14 Jul 2018
Colony: Australia 1770-1861
National Gallery of Victoria, NGV Australia
Reviewed by Ranger Thomas
They stand at attention - 34 shields made in aboriginal southeast Australia, beautifully carved and painted with unique designs. According to Cook's journal, when commanding the landing party at Botany Bay in 1770, he ordered a musket to be fired over an unwelcoming native. The ball flew by the Dharawal warrior, startling him for a moment. He replied by holding up his shield in earnest, as if it were a middle finger.
After walking past this honor guard of shields, the viewer comes upon a dark alcove with a Dutch ship's journal and Isaac Gilsemans' coastal profiles in ink of Tasmania, 1692. They are thrilling, an equivalent of the first views of the moons of Jupiter from the Voyager mission.
There follows the largest gathering of Australian colonial art and artifacts ever assembled. All predate the founding of the NGV in 1861. Leg irons, made by convicts for convicts, are particularly creepy, but the whole exhibition is a profound experience.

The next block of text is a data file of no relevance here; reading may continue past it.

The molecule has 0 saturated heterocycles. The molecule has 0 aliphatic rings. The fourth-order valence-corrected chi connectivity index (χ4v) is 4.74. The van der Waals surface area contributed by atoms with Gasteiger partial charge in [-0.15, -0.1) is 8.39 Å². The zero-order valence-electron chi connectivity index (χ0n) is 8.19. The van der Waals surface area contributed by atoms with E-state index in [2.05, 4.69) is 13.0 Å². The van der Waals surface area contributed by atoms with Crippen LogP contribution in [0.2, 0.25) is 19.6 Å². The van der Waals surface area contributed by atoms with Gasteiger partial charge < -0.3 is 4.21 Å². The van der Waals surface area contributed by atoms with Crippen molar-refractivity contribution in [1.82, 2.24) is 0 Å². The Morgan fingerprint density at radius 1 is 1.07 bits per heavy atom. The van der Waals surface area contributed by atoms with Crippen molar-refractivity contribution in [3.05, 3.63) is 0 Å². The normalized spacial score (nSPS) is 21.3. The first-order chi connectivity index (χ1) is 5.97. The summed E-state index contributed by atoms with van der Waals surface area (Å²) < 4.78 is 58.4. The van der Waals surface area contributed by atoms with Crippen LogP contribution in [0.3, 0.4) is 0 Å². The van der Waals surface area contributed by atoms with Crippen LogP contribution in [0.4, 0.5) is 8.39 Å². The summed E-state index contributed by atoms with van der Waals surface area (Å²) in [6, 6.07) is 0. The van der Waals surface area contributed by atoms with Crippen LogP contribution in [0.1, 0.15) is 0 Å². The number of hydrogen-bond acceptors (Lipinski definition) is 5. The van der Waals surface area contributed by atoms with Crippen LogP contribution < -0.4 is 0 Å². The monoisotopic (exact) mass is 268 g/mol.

|Exhibition||Colony: Australia 1770-1861 link|
|Start date||15 Mar 2018|
|End date||15 Jul 2018 (31 days ago)|
|Presenter||National Gallery of Victoria link|
|Venue||NGV Australia, Melbourne Square, Melbourne, AUS map|
|Image||Augustus Earle, Portrait of Bungaree, a native of New South Wales c. 1826, oil on canvas, 68.5 x 50.5 centimeters, Rex Nan Kivell Collection: National Library of Australia and National Gallery of Australia, Canberra, courtesy of the National Gallery of Victoria|
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